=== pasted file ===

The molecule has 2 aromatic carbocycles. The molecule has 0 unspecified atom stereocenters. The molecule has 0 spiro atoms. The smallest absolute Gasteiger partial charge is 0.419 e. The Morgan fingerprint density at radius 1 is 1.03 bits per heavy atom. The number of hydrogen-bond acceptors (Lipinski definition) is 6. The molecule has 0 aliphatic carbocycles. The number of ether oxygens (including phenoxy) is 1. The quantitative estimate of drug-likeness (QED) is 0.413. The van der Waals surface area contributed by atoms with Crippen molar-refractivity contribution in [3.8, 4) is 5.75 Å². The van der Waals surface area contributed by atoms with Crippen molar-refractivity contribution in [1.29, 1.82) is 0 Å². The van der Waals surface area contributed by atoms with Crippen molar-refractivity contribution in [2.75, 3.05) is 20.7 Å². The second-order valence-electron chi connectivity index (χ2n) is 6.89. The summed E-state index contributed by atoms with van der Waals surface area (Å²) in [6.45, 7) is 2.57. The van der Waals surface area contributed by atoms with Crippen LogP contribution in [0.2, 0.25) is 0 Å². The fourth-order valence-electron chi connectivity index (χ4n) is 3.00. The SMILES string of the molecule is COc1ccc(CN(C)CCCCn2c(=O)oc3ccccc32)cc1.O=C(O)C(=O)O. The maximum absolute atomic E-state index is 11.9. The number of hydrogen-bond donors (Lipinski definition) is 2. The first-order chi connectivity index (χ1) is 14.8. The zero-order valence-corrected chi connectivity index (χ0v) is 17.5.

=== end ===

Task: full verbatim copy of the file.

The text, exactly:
The molecule has 2 aromatic carbocycles. The molecule has 0 unspecified atom stereocenters. The molecule has 0 spiro atoms. The smallest absolute Gasteiger partial charge is 0.419 e. The Morgan fingerprint density at radius 1 is 1.03 bits per heavy atom. The number of hydrogen-bond acceptors (Lipinski definition) is 6. The molecule has 0 aliphatic carbocycles. The number of ether oxygens (including phenoxy) is 1. The quantitative estimate of drug-likeness (QED) is 0.413. The van der Waals surface area contributed by atoms with Crippen molar-refractivity contribution in [3.8, 4) is 5.75 Å². The van der Waals surface area contributed by atoms with Crippen molar-refractivity contribution in [1.29, 1.82) is 0 Å². The van der Waals surface area contributed by atoms with Crippen molar-refractivity contribution in [2.75, 3.05) is 20.7 Å². The second-order valence-electron chi connectivity index (χ2n) is 6.89. The summed E-state index contributed by atoms with van der Waals surface area (Å²) in [6.45, 7) is 2.57. The van der Waals surface area contributed by atoms with Crippen LogP contribution in [0.2, 0.25) is 0 Å². The fourth-order valence-electron chi connectivity index (χ4n) is 3.00. The SMILES string of the molecule is COc1ccc(CN(C)CCCCn2c(=O)oc3ccccc32)cc1.O=C(O)C(=O)O. The maximum absolute atomic E-state index is 11.9. The number of hydrogen-bond donors (Lipinski definition) is 2. The first-order chi connectivity index (χ1) is 14.8. The zero-order valence-corrected chi connectivity index (χ0v) is 17.5.